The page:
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Vaping device confiscation results in nicotine poisoning

John Conway, assistant principal at Jamestown High School, talks about a couple of vaping sticks confiscated from students. John M. Steiner / Forum News Service

JAMESTOWN, N.D.—The dangers of electronic nicotine delivery systems, more commonly called vaping systems or e-cigarettes, became acutely obvious to John Conway, assistant principal of Jamestown High School, two weeks ago.

The situation started when some students reported other students were vaping in a restroom at the high school. This was confirmed by a custodian who said he smelled a sweet scent in the bathroom.

Many of the liquids used in vaping systems are candy or fruit flavored, Conway said.

A vaping device heats a liquid that contains nicotine and other substances to create a vapor or aerosol that the user then inhales to ingest the chemicals. The devices often are powered by a rechargeable battery and can be refilled with the liquid or with small cartridges of the liquid.

Conway said he reviewed security video from outside the bathroom and was able to isolate two students exchanging a vaping device and called them to his office.

During questioning, a vaping device was found in the shoe of one of the students and a bottle of a liquid used in the device was found in a backpack.

"It was a large bottle in a colorful packaging," Conway said. "There was an oily substance on the outside of the bottle."

Conway tightened the bottle top and put it in a bag and thought nothing of it at the time.

Shortly after handling the bottle, he began to feel nauseous and dizzy and "got real emotional," he said.

"It was freaky," Conway said. "I had no control."

The school nurse was called who monitored his vital signs. Conway declined offers to be taken to the emergency room.

"I kept going through different stages," he said. "I'd be nauseous, then there would be different kinds of spins. It was a weird feeling."

Over the course of a couple of hours, he went through phases of feeling ill and having intense emotions four times. He went home, slept through the afternoon and woke with the most intense headache he had ever experienced.

"I still didn't feel well," he said. "I finally felt better after about 12 hours."

Conway said the liquid was tested at the request of the school resource officer and found not to contain any foreign substances.

The incident has prompted increased vigilance at the school.

"Last week we had a meeting with the teachers and warned them not to touch the stuff," Conway said. "Teachers and adults need to be more vigilant."

Nancy Neary, director of tobacco prevention for Central Valley Health District, said the use of vaping devices is growing. The 2017 Youth Risk Behavior Study for North Dakota estimated 20.6 percent of teenagers in North Dakota had used a vaping device to consume nicotine in the past year. This compares to 12.6 percent who used cigarettes.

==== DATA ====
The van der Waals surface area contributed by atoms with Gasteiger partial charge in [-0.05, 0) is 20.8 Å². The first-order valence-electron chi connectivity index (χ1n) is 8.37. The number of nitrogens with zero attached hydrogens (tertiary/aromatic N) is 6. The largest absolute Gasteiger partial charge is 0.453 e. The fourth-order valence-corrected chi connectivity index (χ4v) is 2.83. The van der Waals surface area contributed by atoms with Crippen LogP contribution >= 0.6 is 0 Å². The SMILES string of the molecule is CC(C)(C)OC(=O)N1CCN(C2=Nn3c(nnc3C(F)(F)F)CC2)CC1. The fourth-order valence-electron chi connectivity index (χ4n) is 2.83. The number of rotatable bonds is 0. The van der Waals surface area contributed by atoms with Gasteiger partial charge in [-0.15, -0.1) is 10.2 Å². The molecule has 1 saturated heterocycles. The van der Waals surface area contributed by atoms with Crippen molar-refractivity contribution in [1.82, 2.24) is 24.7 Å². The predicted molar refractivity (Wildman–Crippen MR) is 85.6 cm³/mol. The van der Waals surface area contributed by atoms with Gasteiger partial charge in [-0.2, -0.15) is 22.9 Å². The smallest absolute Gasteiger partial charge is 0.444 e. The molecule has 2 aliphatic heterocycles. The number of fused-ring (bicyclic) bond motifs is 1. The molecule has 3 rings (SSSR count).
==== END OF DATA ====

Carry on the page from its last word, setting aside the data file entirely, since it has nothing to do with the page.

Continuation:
"E-cigarette use has become a problem," she said. "Some, like the 'Juul' (vaping device) look like a USB flash drive."

Neary said most devices being marketed now do not look like a cigarette. Instead, they are shaped to resemble small electronic devices.

The flavors of the liquids used in the vaping devices are also a problem, she said.

"The liquids often come in varieties that are very appealing to children," Neary said. "Flavors like cotton candy, gummy bear or thousands of other candy and soft drink varieties."

Conway said the liquid that made him ill had a pleasant peach scent.

While the sweet flavors appeal to children, the nicotine content is dangerous, Neary said.

"Liquid nicotine is an extremely dangerous poison," she said. "It can be deadly, especially to pets and small children."

Conway said vaping has replaced cigarettes as a problem in schools.

"We don't smell smoke on the kids anymore," he said.

The vaping systems and nicotine liquids are treated as tobacco by the school, according to Conway. Students caught with the products can be referred to juvenile authorities, suspended from school for three days or issued a summons and fined by Jamestown Municipal Court, depending on the student's age. Punishment also includes exclusion from student activities at the school for six weeks on a first offense and 18 weeks on subsequent offenses.

"Last year we started hearing about them (vaping devices) but it is rampant this year," Conway said. "I'm collecting a couple per week this year."

The devices are available from retailers in Jamestown or through online vendors. The minimum age to purchase vaping equipment or supplies is 18, although students often find a way around the age requirement, Conway said.

Enforcement efforts are increasing at the school.

"There are kids who are really tired of this happening and want people to stop it," Conway said.

He also said anyone dealing with the materials needs to be careful.

"It is pretty scary and not fun to go through," he said.

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